Always a fan of William Shimell, I must admit to being just a bit surprised when he arrived on the scene for he looked remarkably like Jose van Dam - something I'd never noticed before. Shimell plays Nick Shadow to the hilt, the voice booming out nicely when called for, but more lyrical than many Shadows of recent vintage who seem to want to "boom" a lot more than really is necessary. All that Handel and Mozart singing shows nicely in this role. And what a great physical presence he is, agile and swift seemingly appearing out of nowhere. He's seductive, suave - even when dripping with black crude.
I was less excited about Dagmar Peckova's Baba - her heavily accented English and thick vibrato seeming to be a less than perfect match for Stravinsky's music, but she acts up a storm - in one of the more bizarre costumes to ever grace a stage (kinda creepy too).
The la Monnaie chorus and orchestra are led by their maestro (someone new to me), Kazushi Ono who gives a crisp, very classical feel to the score. The orchestra sounds wonderful and the chorus is quite amazing in all their music, particularly the Bedlam scene. Lepage's production is sure to cause a ruckus (it has) but for anyone who loves this opera as much as I do, this is a must have DVD of a thoroughly engaging, well thought out and immensely moving production. I loved every minute of it!
The disc is available from the OpusArte label and well worth owning.
(BTW - I cannot wait for Lepage to get his hands on the Met's new Ring. Some of the ideas I've read has been absolutely fascinating!)
Stage director Robert Lepage and his set, image and costume designers have created an intriguing visual counterpoint to Stravinsky's score, which seems to be infinitely adaptable by nature. The drama flows organically right to the end, with few jarring moments (there are some). Elements of stage business are quite clever, such as Anne Trulove's road trip to Vegas in an MG, highway and scenery created by discrete rear projection. Film crews on colorful sound stages 'record' parts of the opera, adding additional layers of meaning. It is all done with style and cleverness. The cast is quite good. Andrew Kennedy sings a fine Tom Rakewell. Laura Claycomb is a strong yet vulnerable Anne. William Shimell, who rises out of an oilwell, his clothing covered in glossy oil when we first meet him, makes an effective Nick Shadow. Dagmar Peckova is an especially weird Baba the Turk, a study in orange feathers. The music is well played though not as forcefully as it might be. Kazushi Ono conducts The Symphony Orchestra and Chorus of La Monnaie-De Munt Brussels slightly on the diffident side. There are no major complaints, however. The opera was recorded in High Definition and looks great. Sound is in LPCM stereo and true DTS 5.0 surround sound and is state-of-the-art. There are some extras and a glossy booklet included. The running time of the two discs is about 174 minutes.
The clear first choice remains the 1975 Glyndebourne Festival production conducted by Haitink, with David Hockney's fantastic sets referring back to the 18th Century engravings by Hogarth. That production is one of the finest opera DVDs in the catalog. This new version makes for a nice second choice for those who love the Rake and would like to see a contemporary vision of the work. If you don't yet have the Glyndebourne set, available on an Arthaus Musik DVD, by all means get that one first. You'll appreciate this new one a whole lot more after you've seen that brilliant, more traditional production.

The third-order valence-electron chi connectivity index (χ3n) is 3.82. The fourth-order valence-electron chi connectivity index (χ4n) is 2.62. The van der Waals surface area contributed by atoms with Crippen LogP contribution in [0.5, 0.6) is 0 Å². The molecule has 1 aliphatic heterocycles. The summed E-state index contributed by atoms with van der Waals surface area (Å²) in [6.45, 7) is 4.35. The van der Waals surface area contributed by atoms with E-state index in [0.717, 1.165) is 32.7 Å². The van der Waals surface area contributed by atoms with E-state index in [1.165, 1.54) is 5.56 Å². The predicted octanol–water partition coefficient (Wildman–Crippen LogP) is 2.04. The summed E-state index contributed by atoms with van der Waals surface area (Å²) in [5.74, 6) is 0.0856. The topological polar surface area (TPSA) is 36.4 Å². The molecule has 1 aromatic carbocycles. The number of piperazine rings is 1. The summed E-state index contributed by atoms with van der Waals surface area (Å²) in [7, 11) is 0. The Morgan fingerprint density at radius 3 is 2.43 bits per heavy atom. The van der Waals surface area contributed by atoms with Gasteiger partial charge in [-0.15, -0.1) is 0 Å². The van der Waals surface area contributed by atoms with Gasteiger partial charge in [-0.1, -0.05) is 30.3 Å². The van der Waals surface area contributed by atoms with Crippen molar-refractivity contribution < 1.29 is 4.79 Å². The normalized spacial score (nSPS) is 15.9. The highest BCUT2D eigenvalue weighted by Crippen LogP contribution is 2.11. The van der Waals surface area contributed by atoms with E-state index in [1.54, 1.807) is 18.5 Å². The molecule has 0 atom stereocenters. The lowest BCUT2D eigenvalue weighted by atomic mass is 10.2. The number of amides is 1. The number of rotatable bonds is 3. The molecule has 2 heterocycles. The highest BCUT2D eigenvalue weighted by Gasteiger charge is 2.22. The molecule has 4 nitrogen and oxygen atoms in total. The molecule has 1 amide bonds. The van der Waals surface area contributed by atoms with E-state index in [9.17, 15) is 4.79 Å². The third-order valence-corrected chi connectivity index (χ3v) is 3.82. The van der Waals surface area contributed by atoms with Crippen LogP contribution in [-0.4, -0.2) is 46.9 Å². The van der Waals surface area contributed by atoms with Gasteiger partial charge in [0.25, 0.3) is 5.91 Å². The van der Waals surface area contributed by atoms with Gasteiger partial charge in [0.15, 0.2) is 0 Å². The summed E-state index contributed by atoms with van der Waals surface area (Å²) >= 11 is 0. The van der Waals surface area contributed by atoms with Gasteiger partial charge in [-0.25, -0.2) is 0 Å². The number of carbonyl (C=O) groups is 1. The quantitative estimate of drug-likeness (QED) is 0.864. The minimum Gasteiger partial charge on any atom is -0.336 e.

Ce spectacle de La Monnaie De Munt bénéficie d'une mise en scène formidable de Robert Lepage, et d'une pléiade d'acteurs-chanteurs absolument magnifiques, avec une mention particulière pour le ténor Andrew Kennedy.
Cette production allie le cirque de la vie, avec le mirage actuel de la télévision et de ses faux-semblants, fusionnant le fric et l'appêtit de gloire dont les excès ne pourront cependant pas occulter le triomphe de l'amour, de la fidélité et d'un certain bons sens, qui arrivent souvent à surmonter les terribles épreuves de la Tentation.
The best known production of this opera is undoubtedly the 1975 version from Glyndebourne, in which David Hockney recreated the Hogarth engravings which inspired the opera. In the present production, director Robert Lepage "jazzes" with the opera (much as Stravinsky "jazzed" with 18th-century music), viewing the work from the standpoint of the period and place of its composition - mid 20th-century America. There are those who will say that the opera loses its meaning when separated from Hogarth and the 18th-century. I completely disagree. The neoclassicism of THE RAKE is not an 18th-century pastiche, but a revitalization of old forms and styles. Lepage's updating draws our attention away from the opera's 18th-century allusions and allows us to appreciate 1) the archetypal nature of the story, and 2) the music as music. Moreover, the parallels which Lepage has found between London and Las Vegas are so clever and apt that they elucidate rather than obscure the story. THE RAKE is certainly a rich enough work of art to bear a variety of different interpretations, and Lepage's is an utterly compelling one. Not to mention that the stage designs are absolutely stunning to behold!
The outstanding cast is led by Andrew Kennedy and Laura Claycomb, sensational as Tom Rakewell and Anne Trulove. The RAKE is still a recent work in the grand scheme of things, but Kennedy and Clayomb sing it as if it were Mozart, undaunted by the decorative stylings, quirky melodic lines and off-kilter word settings which Stravinsky strews in their path. Their singing is shapely and inflected, they project the text with amazing clarity, and they embody their roles physically and psychologically. William Shimmel's oily black voice and dry, dagger-like declamation are a perfect match for the part of Nick Shadow. I was less enthused by Dagmar Peckova as Baba the Turk; her voice proves unwieldy in the coloratura, and her heavily accented English is distracting. Conductor Kazushi Ono's treatment of the tricky score is neither too indulgent nor too brisk and unsentimental. Stravinsky's rhythms slink and swagger and his fascinating harmonies glisten in this terrific rendition.
This magical production of THE RAKE'S PROGRESS had me spellbound. Enjoy!